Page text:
The Woman Who Gave Birth to Rabbits by Emma Donoghue

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Emma Donoghue vividly brings to life stories inspired by her discoveries of fascinating, hidden scraps of the past. Here an engraving of a woman giving birth to rabbits, a plague ballad, surgical case notes, theological pamphlets, and an articulated skeleton are ingeniously fleshed out into rollicking, full-bodied fictions.
Whether she's spinning the tale of an English soldier tricked into marrying a dowdy spinster, a Victorian surgeon's attempts to "improve" women, a seventeenth-century Irish countess who ran away to Italy disguised as a man, or an "undead" murderess returning for the maid she left behind to be executed in her place, Emma Donoghue brings to her tales a colorful, elegant prose filled with the sights and smells and sounds of the period. She summons the ghosts of those men and women who counted for nothing in their own day and brings them to unforgettable life in fiction.

About Emma Donoghue

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Born in Dublin in 1969, Emma Donoghue is an Irish emigrant twice over: she spent eight years in Cambridge doing a PhD in eighteenth-century literature before moving to London, Ontario, where she lives with her partner and their two children. She also migrates between genres, writing literary history, biography, stage and radio plays as well as fairy tales and short stories. She is best known for her novels, which range from the historical (Slammerkin, Life Mask, Landing, The Sealed Letter) to the contemporary (Stir-Fry, Hood, Landing). Her international bestseller Room was a New York Times Best Book of 2010 and was a finalist for the Man Booker, Commonwealth, and Orange Prizes. For more information, visit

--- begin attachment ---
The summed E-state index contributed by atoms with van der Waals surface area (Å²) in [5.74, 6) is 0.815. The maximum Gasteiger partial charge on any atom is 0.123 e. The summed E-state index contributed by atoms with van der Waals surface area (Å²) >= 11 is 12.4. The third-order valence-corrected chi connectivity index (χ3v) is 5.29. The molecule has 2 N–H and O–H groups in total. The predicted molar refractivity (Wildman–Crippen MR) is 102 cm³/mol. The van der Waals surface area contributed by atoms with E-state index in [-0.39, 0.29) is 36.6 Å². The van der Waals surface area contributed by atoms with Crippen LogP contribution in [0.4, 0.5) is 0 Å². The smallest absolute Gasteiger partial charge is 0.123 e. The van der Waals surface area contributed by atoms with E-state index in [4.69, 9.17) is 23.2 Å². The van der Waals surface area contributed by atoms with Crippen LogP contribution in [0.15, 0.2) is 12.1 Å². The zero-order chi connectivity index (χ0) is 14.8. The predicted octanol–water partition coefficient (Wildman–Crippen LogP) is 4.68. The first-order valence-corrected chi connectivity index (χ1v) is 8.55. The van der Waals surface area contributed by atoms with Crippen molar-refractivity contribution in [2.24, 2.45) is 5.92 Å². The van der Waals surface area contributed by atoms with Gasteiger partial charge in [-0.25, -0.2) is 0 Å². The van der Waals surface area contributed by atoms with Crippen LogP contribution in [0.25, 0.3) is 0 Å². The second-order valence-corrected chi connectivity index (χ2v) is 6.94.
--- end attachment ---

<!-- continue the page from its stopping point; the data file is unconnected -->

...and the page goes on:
Published June 1, 2003 by Mariner Books. 278 pages
Genres: Education & Reference, Literature & Fiction, History. Fiction

Unrated Critic Reviews for The Woman Who Gave Birth to Rabbits

Kirkus Reviews

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Seventeen stories by the Irish-born Canadian author (Slammerkin, 2001, etc.) ransack what Donoghue calls "the flotsam and jetsam of the last seven hundred years of British and Irish life" for razor-sharp vignettes of the fates of women in judgmental male-dominated societies.

May 20 2010 | Read Full Review of The Woman Who Gave Birth to R...

Publishers Weekly

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This lovely story's faltering and vague end is explained by an author's note revealing that years later, Margaret Kingsborough became a friend of Wollstonecraft's daughter, Mary Shelley.

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Entertainment Weekly

The best stories (including ''The Last Rabbit,'' about an Englishwoman who concocted a bunny-birthing hoax) contain descriptions like ''the ruts splashed ink on his lace cuff'' -- period detail for its own sake.

May 31 2002 | Read Full Review of The Woman Who Gave Birth to R...

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